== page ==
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People often ask me what happens after a mechanics lien is filed. It’s an understandable question, because no one enjoys the process of filing a mechanics lien and creating potential conflict with someone you’ve worked with. This is what they’re really asking:

Is the mechanics lien going to work? Is it going to get me paid? Answer: Probably. While every situation is different, a mechanics lien is an incredibly effective tool to get a contractor paid for the work they have completed. Here are 17 ways that a mechanics lien helps you get paid.

Is it going to going to be worth the legal costs? Answer: Probably. Filing a mechanics lien alone can be very effective to recover payment. A few years ago, we conducted a survey that found that 64% of lien claims were paid within 3 months. If the amount you’re owed is less than the cost to take it to court, it might not be worth it. Of course, depending on your state, you might be able to include the legal fees in your claim.

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A pretty large supply company recently spoke with me about this as they were putting together a lien policy. Specifically, they were thinking about which accounts should be liened. And of those that still don’t pay, which liens should be foreclosed.

IFilter that illustrates how each step after filing a mechanics lien reduces the amount of money you need to recover. jumped into my standard answer. The mechanics lien process is a filtering process:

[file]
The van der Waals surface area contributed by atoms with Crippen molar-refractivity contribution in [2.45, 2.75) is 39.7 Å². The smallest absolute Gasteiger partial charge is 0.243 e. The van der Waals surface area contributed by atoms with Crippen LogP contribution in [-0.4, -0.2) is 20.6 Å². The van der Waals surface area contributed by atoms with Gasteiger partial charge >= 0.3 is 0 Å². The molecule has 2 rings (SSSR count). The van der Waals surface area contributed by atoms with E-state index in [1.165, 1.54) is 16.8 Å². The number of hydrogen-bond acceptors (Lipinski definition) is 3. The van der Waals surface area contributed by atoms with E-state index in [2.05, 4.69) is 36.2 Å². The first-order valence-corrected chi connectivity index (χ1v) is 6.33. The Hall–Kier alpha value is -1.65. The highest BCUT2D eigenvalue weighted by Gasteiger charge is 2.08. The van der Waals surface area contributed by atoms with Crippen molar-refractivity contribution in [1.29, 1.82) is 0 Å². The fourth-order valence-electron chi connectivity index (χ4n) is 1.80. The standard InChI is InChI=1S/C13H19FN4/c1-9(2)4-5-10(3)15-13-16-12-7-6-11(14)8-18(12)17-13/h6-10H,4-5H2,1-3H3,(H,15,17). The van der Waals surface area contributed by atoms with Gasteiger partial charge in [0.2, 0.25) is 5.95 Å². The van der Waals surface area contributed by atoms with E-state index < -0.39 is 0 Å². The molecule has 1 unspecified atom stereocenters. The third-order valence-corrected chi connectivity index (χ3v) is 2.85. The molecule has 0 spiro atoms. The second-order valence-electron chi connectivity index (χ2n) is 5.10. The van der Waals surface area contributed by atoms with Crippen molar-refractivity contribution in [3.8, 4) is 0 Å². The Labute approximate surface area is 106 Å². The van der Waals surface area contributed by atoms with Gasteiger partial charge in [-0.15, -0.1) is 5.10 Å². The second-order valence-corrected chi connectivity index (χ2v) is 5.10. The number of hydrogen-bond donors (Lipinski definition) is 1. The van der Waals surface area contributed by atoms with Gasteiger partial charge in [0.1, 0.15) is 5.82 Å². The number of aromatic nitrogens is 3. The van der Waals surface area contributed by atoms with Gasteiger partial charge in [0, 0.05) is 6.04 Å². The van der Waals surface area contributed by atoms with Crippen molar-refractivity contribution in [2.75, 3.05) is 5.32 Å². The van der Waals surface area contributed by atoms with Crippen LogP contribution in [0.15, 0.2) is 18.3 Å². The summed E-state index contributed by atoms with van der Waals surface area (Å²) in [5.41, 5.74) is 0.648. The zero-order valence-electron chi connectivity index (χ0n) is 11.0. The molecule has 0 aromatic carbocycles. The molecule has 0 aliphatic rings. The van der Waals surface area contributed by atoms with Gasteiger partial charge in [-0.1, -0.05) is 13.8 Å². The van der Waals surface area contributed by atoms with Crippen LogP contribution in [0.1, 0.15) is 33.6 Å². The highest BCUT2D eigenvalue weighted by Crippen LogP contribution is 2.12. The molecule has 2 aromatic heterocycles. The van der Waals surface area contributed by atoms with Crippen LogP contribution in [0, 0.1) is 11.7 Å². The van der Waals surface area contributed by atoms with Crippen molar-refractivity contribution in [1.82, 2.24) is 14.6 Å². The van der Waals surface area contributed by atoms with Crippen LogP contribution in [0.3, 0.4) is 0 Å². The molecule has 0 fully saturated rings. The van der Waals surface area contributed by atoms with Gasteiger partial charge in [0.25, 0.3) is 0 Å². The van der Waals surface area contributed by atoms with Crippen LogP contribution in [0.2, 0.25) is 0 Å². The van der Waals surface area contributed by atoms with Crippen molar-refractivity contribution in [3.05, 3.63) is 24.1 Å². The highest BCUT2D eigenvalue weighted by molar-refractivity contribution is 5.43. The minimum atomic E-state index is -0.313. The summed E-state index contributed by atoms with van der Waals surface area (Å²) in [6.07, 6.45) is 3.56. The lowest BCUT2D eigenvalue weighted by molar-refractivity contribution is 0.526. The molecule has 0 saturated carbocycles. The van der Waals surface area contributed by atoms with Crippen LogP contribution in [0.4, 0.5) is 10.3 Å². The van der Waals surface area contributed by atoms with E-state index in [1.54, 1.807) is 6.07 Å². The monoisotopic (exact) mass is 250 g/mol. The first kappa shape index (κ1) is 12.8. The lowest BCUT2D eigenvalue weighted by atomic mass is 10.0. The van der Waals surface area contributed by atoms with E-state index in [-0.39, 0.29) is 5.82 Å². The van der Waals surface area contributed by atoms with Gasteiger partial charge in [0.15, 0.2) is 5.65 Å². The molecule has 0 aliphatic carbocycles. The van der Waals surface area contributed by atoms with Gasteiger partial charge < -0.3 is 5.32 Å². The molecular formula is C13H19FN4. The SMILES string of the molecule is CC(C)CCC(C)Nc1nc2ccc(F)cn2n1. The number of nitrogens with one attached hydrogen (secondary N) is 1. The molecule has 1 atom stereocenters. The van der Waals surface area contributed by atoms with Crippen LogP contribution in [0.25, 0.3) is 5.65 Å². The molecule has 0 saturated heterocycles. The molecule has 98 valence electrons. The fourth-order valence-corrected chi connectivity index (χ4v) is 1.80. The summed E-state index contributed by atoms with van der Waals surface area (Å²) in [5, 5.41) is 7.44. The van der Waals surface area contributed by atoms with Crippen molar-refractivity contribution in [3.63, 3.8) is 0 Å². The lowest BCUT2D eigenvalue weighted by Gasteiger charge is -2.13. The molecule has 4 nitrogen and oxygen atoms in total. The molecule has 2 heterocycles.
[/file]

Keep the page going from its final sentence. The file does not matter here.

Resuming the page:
1. You start with an aging account and you file a mechanics lien against it. (That action in itself reduces these accounts.)
  2. Of those that remain, you start collection efforts against the lien. This filters many of these accounts out of your open receivables report.
  3. Of those that remain, you initiate foreclosure actions.

Again, the initiating of these lien foreclosure procedures gets many additional accounts paid, which leaves your absolutely most difficult accounts in the foreclosure process. Take a look at the accompanying infographic to see how this process works.

After filing a lien on your outstanding accounts, it’s likely that you will recover at least some of those payments (in our survey, it worked 64% of the time). Collection actions will recover payment on another portion of your jobs. Filing a lawsuit is likely to get you paid on another percentage of your jobs. The small number left may require foreclosure in order to recover what you’re owed.

If you commit to the process your company can resolve a high percentage of its open receivables (For big picture overview of “the process,” check out this Guest Post I wrote for the Best Practices Construction Law Blog: Mechanics Lien and Bond Claims Best Practices).

Now, I explain this to folks a lot. During the recent phone call I realized that it would make a great infographic. It’s a simple funnel, but I think it’s a pretty accurate depiction of what happens to mechanics lien claims.

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